Based on survey findings and extensive follow-up interviews conducted by Heritage Preservation, Cataclysm and Challenge offers specific recommendations concerning emergency planning for collecting institutions. Key among these are calls for increased staff training and for current collections inventories. The report also calls for more effective communications between the emergency management and cultural heritage fields. It urges museums, libraries and archives to begin a dialogue with local emergency officials before disaster strikes. The Heritage Emergency National Task Force will address this issue in the next year.

The recommendations are designed to address any type of emergency, and they apply to collecting institutions throughout the country. The report encourages
professional associations, government agencies and private foundations concerned about cultural heritage to make disaster management a priority.

Cataclysm and Challenge also describes the diverse cultural heritage universe that
existed in and around the World Trade Center before the attacks of 9/11. It provides an overview of the artwork, historic buildings and artifacts, archives and libraries that were destroyed or damaged, as well as the condition of those that survived. The report demonstrates that the cultural heritage lost included not only well known works of art such as Louise Nevelson’s sculpture, Skygate-New York, and Juan Miro’s World Trade Center Tapestry, but also archives and artifacts that represent the richness of the country’s history. Other examples of materials lost include:

  • An estimated $4 million in records, equipment and historical data from the archives of the Helen Keller International Foundation -- including first editions of Keller’s books, priceless photographs and original letters.
  • Thousands of artifacts from an 18th century African burial ground and more than one million artifacts from the 19th century working class neighborhood of Five Points – discovered in 1991 during excavation for the Foley Square federal courthouse and one of the most important archaeological finds in the history of Lower Manhattan.
  • Archives from the Port Authority of New York and New Jersey dating back to the 1920s, documenting the construction of the World Trade Center and other New York landmarks.

    In spite of these irreplaceable losses, stories of discovery and resourcefulness also emerge from the report:
  • At the Museum of Jewish Heritage, automated shutdown of outside air vents failed when electrical power was cut off to the area. With the Twin Towers ablaze in the background, museum engineers climbed to the roof, hand cranked the vents closed, and stayed to turn off water valves even as police warned of the Towers’ collapse and ordered the area evacuated. When staff were able to return to the building they found not a trace of dust inside.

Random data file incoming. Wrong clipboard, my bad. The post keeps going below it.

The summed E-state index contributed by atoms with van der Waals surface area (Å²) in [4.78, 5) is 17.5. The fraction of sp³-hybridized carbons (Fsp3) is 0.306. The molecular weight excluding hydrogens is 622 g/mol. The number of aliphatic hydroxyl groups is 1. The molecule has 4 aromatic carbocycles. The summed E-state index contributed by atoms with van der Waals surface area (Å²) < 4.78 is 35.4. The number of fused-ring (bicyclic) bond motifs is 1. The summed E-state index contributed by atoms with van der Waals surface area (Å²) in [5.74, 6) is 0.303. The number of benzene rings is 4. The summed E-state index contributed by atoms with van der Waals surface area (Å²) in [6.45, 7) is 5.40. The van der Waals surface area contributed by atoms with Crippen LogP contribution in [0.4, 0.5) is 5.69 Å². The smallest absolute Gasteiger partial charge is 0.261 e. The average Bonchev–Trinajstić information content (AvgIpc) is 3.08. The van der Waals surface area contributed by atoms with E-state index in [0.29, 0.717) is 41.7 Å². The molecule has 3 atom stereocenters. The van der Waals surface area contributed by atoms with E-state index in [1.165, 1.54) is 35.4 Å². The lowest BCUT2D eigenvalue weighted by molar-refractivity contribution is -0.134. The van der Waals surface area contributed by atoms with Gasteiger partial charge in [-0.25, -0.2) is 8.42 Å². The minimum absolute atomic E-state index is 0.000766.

• Months after the disaster, 100,000 photographic negatives belonging to the Port Authority of New York and New Jersey were found at the World Trade Center site. Ranging in condition from ruined to pristine, these negatives convey a pictorial history of the metropolitan transportation system that includes the building of the George Washington Bridge and the Holland and Lincoln tunnels.
  • Bent Propeller, a stabile by Alexander Calder, was one of the best-known works of art at the World Trade Center and was presumed destroyed. Shortly after the disaster, the artist’s grandson Alexander Rower began distributing flyers that described the sculpture to recovery workers. As a result, more than 35% of the sculpture has now been found.

Selected highlights in the study illustrate how individual institutions coped with the aftermath of the disaster – ranging from the Seamen’s Church Institute’s role as a refuge for rescue workers to the historic fireboats that pumped water to combat the blaze. A special section is devoted to the destruction of cultural property at the Pentagon, which includes historical documents dating back to the early 19th century and art collections of the Army, Navy, Air Force and Marine Corps.

Heritage Preservation is a national non-profit organization based in Washington, DC. In partnership with the FEMA, it sponsors the Heritage Emergency National Task Force. For the complete text of the report as a PDF, click here.